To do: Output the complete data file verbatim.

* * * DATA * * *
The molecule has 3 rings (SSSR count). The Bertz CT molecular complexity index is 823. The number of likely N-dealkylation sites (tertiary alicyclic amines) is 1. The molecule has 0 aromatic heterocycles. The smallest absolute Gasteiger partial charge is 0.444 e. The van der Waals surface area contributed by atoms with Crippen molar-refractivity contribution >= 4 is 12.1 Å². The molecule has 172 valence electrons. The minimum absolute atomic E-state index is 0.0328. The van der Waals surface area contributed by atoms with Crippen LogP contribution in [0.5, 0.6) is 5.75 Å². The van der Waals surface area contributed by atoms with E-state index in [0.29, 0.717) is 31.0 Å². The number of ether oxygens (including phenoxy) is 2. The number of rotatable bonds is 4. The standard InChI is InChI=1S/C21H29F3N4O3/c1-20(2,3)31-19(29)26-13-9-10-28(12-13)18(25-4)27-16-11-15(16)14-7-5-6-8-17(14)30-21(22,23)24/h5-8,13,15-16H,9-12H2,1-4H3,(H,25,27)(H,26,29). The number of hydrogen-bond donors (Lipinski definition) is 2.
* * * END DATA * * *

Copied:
The molecule has 3 rings (SSSR count). The Bertz CT molecular complexity index is 823. The number of likely N-dealkylation sites (tertiary alicyclic amines) is 1. The molecule has 0 aromatic heterocycles. The smallest absolute Gasteiger partial charge is 0.444 e. The van der Waals surface area contributed by atoms with Crippen molar-refractivity contribution >= 4 is 12.1 Å². The molecule has 172 valence electrons. The minimum absolute atomic E-state index is 0.0328. The van der Waals surface area contributed by atoms with Crippen LogP contribution in [0.5, 0.6) is 5.75 Å². The van der Waals surface area contributed by atoms with E-state index in [0.29, 0.717) is 31.0 Å². The number of ether oxygens (including phenoxy) is 2. The number of rotatable bonds is 4. The standard InChI is InChI=1S/C21H29F3N4O3/c1-20(2,3)31-19(29)26-13-9-10-28(12-13)18(25-4)27-16-11-15(16)14-7-5-6-8-17(14)30-21(22,23)24/h5-8,13,15-16H,9-12H2,1-4H3,(H,25,27)(H,26,29). The number of hydrogen-bond donors (Lipinski definition) is 2.